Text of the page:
When you are faced with a whole cooked chicken or duck and the question is how to cut it for serving, the answer will differ if you are Chinese, Western, or—like me—something in between. In the West, we typically carve poultry from the bone, and any bone lovers are exiled to the kitchen to vent their passions in private. In China, the norm is to chop the entire bird, bones included, into small rectangular pieces that can be managed with chopsticks and then to reassemble them into the shape of the original bird. The head is anchored in place and the tail is arranged perkily at the appropriate end. In addition to being tricky to master, the final picture isn’t, to Western eyes, terribly attractive.
My own Chinese-style method is a slight variation from the tradition, which would offend no one, I suspect, but aficionados of poultry heads and tails. What is required is a sturdy cutting board, a relatively heavy cleaver designed for chopping through bones, and the chutzpah to whack heartily and happily through some rather thick bones.
First allow the bird to cool slightly if it is fresh from the pot or smoker. Even 5 minutes’ rest will permit the flesh to firm somewhat so that the meat cuts cleanly and you can do a neat job. If you are forced to cut the bird while it is very hot, have a bowl nearby to retrieve any juices and do not be discouraged if some of the pieces are not perfect.
Begin by putting the bird breast side up on the board. Run your knife carefully all around the hump of the leg where it meets the side of the bird, cutting neatly through the skin and into the flesh. When the knife meets the bone all around, then pull the leg back to expose the joint and cut through the joint to free the leg.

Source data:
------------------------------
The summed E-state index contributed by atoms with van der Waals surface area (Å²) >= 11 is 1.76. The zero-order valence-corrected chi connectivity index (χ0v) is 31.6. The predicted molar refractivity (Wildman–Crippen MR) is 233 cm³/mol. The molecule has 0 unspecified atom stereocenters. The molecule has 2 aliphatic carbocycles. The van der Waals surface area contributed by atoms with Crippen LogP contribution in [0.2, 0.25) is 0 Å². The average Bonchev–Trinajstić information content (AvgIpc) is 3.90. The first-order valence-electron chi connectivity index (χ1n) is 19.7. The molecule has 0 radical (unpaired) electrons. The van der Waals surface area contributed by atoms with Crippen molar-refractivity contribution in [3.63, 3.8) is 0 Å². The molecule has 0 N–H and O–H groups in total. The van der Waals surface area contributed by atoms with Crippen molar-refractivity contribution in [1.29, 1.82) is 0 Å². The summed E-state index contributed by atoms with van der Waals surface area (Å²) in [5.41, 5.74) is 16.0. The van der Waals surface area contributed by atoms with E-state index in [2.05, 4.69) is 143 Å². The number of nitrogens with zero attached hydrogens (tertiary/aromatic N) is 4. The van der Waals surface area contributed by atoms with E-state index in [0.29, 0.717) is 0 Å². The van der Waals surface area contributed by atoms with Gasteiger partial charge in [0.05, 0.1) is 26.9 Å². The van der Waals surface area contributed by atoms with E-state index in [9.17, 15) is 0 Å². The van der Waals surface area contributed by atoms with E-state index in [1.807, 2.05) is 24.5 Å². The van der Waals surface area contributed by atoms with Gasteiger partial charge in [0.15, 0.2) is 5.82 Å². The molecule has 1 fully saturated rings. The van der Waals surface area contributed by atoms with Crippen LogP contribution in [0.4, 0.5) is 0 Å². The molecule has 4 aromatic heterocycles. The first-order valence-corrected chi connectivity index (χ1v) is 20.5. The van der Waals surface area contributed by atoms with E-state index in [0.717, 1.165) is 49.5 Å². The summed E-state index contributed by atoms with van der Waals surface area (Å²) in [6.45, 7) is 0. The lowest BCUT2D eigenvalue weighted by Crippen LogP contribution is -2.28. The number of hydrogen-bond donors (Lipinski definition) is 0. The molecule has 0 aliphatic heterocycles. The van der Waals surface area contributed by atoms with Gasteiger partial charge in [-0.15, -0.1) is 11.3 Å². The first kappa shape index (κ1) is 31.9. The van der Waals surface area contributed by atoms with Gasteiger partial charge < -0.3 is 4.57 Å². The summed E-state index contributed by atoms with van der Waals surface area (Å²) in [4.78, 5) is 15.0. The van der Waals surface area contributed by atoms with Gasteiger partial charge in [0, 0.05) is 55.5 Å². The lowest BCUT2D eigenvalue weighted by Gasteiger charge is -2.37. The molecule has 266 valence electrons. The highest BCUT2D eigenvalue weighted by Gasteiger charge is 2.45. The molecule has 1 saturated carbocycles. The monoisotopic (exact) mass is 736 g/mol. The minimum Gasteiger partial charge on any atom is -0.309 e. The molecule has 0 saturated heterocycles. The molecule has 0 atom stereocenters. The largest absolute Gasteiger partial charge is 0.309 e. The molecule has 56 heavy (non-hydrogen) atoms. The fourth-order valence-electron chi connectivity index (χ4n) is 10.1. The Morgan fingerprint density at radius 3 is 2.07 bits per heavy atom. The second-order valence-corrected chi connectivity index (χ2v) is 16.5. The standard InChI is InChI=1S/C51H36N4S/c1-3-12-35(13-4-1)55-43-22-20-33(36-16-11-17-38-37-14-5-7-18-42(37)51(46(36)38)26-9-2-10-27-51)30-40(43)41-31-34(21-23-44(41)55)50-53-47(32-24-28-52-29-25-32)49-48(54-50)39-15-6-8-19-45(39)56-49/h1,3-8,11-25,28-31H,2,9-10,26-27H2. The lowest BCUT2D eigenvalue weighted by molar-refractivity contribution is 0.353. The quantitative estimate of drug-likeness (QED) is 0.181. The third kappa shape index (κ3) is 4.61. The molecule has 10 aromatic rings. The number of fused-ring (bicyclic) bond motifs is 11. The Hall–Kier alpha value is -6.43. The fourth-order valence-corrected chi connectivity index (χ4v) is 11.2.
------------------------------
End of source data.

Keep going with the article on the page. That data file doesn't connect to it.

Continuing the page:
Once the legs are severed from the body, turn the bird over and remove the wings in the same fashion.
Turn the bird breast side up, then with a swift blow chop cleanly through the keel bone, dividing the breast in two from the neck to the tail cavities. (If the bird is very hot or your courage lacking, you may approach this in a slower but more familiar manner, by using the knife to make a clean cut down to the bone then cutting through the bone with poultry shears or sturdy scissors.) Gently pull the breast halves apart to expose the backbone, then chop cleanly along one side of the backbone to sever the body in two. Remove the backbone entirely by chopping cleanly along its other side, then discard or reserve it, as you like. (The backbone too may be removed with a shears or scissors, though if you practice with a cleaver it becomes a quick and easy operation.) Finally, place each body half cut side down on the board, then feel with the knife where the rib cage ends and cut each half lengthwise in two.
Now, you are ready for the final chopping that makes the bird easy to eat with chopsticks. Chop each drumstick into three pieces, then reassemble them in their original shape and put the two legs at one end of your serving platter. (Chop heartily, with no hesitation, and the bone will sever cleanly.) Chop the wings into two pieces where they meet at the elbow joint, then reassemble them as well and place at the opposite end of the platter. As for the four body pieces, chop them each crosswise into pieces about ¾ inch wide. (Again, whack heartily and without reluctance and the knife will chop cleanly through the bone.) Then arrange these pieces in between the wings and the legs, keeping them for the most part in their original line but placing the prettiest pieces on top and concealing the less successful bits beneath.
When you are done, push the pieces gently together so the bird mounds nicely on the platter, wipe the rim, then garnish any bald or unimpressive spots with sprigs of fresh coriander.
The same chopping scheme, minus the arranging, is how you chop a whole raw chicken for cooking.
Mostly, chopping poultry is a matter of the proper spirit. A glass of wine or a moment of Zen concentration will usually speed you on your way.
© 1982 Barbara Tropp estate. All rights reserved.